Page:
“When Ice Cube called rap and hip hop the black CNN during the LA Riots, it was a wake up call to the country that so much violence, inequality, and mistreatment was going unnoticed in communities in the United States.” – Rohit Malhotra, Founder, Center for Civic Innovation
Judging will take place in two stages: The first will be at the end of the initial round of applications to pick our finalists, and the second will be at the pitch itself to pick our winners.
Finalists will be announced in mid-September, and our winners will be announced at the festival. Our goal in bringing on judges is to bring perspectives from both the artistic/creative side and the business/social impact side to evaluate the merit of the idea and its potential for success.
Rohit: Leading up to our deadline on Thursday at midnight, we can always use a hand finding great projects. If you know someone who is using art, music and hip-hop culture to increase social justice and civic engagement in underserved communities, please refer them to the application at a3caction.org. You can also help signal boost via twitter and facebook. Both A3C and CCI are tweeting about the upcoming deadline, so a re-tweet or a post about it can be very helpful. We find that direct referrals are most helpful, so please send a quick note to friends whose work or ideas are eligible.
Another way to help is through our Indiegogo: We’re working on raising $10,000 to support people bringing their ideas to life. A3C will be matching everything we raise, dollar for dollar, up to $10k and we want to make sure we meet that goal and surpass it by the time the campaign ends on October 1st. Please consider contributing to the campaign and referring other people to it — we’re not going to get to our goal without the community pitching in. This is a group effort and we want everyone to feel like they’re part of it.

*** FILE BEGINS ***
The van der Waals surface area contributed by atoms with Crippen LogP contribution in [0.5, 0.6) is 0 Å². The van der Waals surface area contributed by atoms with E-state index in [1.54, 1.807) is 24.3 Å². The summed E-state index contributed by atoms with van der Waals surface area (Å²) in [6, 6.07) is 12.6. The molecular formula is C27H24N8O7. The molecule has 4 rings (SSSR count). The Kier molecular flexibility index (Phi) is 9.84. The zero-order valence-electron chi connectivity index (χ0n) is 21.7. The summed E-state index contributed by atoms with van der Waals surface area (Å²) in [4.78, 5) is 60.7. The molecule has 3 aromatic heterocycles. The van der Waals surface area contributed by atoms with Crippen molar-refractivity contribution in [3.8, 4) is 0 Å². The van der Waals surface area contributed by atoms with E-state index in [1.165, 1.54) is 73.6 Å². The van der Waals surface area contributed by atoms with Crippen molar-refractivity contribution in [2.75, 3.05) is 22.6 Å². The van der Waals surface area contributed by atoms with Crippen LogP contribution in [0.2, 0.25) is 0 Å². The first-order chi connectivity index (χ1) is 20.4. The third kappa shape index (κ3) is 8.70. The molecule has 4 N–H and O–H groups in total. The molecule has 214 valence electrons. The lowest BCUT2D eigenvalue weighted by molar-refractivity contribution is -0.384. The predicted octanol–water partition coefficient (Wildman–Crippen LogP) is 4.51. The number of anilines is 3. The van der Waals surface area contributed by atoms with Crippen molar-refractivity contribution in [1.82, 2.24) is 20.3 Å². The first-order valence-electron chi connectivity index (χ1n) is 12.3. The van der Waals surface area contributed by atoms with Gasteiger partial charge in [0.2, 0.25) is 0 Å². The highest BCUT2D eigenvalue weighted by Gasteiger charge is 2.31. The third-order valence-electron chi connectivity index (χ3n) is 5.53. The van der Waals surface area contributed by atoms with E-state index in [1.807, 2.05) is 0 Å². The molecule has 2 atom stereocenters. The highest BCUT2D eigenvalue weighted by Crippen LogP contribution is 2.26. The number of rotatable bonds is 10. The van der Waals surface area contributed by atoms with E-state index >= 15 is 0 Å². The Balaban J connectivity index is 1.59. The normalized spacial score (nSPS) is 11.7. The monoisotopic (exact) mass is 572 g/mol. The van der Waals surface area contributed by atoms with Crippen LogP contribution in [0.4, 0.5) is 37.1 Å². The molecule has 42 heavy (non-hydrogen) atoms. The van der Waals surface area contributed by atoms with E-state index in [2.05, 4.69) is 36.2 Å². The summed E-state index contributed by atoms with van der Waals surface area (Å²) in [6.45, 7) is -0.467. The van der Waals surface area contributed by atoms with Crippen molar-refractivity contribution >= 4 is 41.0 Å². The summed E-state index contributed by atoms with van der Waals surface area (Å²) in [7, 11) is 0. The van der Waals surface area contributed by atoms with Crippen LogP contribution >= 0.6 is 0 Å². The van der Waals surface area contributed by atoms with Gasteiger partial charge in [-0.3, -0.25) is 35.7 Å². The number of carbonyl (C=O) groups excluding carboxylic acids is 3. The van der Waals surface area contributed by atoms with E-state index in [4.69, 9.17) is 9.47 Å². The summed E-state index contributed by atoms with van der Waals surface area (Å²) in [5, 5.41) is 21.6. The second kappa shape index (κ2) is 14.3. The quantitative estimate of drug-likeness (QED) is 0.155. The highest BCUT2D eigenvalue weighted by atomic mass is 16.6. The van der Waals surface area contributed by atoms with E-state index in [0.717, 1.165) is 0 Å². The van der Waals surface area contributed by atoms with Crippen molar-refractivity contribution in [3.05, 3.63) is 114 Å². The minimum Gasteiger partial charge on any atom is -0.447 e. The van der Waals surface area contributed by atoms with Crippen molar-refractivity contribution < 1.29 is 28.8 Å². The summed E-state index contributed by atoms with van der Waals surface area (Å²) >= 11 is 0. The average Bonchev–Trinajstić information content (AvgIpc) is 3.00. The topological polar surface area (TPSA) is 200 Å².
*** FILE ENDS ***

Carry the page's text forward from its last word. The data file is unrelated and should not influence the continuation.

Attendees of the A3C Festival can attend the pitch on either day, and we will post more details about the pitches as we get closer to the festival. If you’re going to be at the festival looking for something a little out of the ordinary, come out and support these awesome entrepreneurs!
Matt: As long as he’s not running against Bernie Sanders…
Mike: I wouldn’t vote Kanye for class president of an elementary school.
The mission of the Center for Civic Innovation is to help local governments and nonprofits find, test, and invest in new or different ways to tackle local social challenges. We do this by supporting and investing in people and organizations who are already on the ground with products or services that make the public sector more effective, innovative, and participatory. We host programs for community based social entrepreneurs at all stages, but we focus our investments on early stage, untested projects. Learn more at civicatlanta.org.
The A3C Conference is an incomparable platform for the Hip-Hop industry, academics, creatives, companies and organizations to connect, learn and build. A3C Conference includes keynote speakers, panels, workshops, demos, interviews, screenings, mixers and exhibits featuring over 150 Hip-Hop industry experts, academics and influencers.
A3C Festival features 500+ performances over 5 days, while the Hip-Hop community ascends on Atlanta to experience, celebrate and discover the most legendary, talented and promising artists from across the US, and abroad. Artists are continuously added to A3C Festival line-up and every night features surprise performances. In other words, the A3C Festival is an amazing Hip-Hop experience like no other. Learn more at a3cfestival.com.
Megan is the Director of the Civic Accelerator at Points of Light. In this role, she is responsible for the day-to-day management of the Civic Accelerator, including venture recruitment, program and curriculum development, portfolio monitoring and evaluation, direct investments, and developing
strategic program and philanthropic partnerships.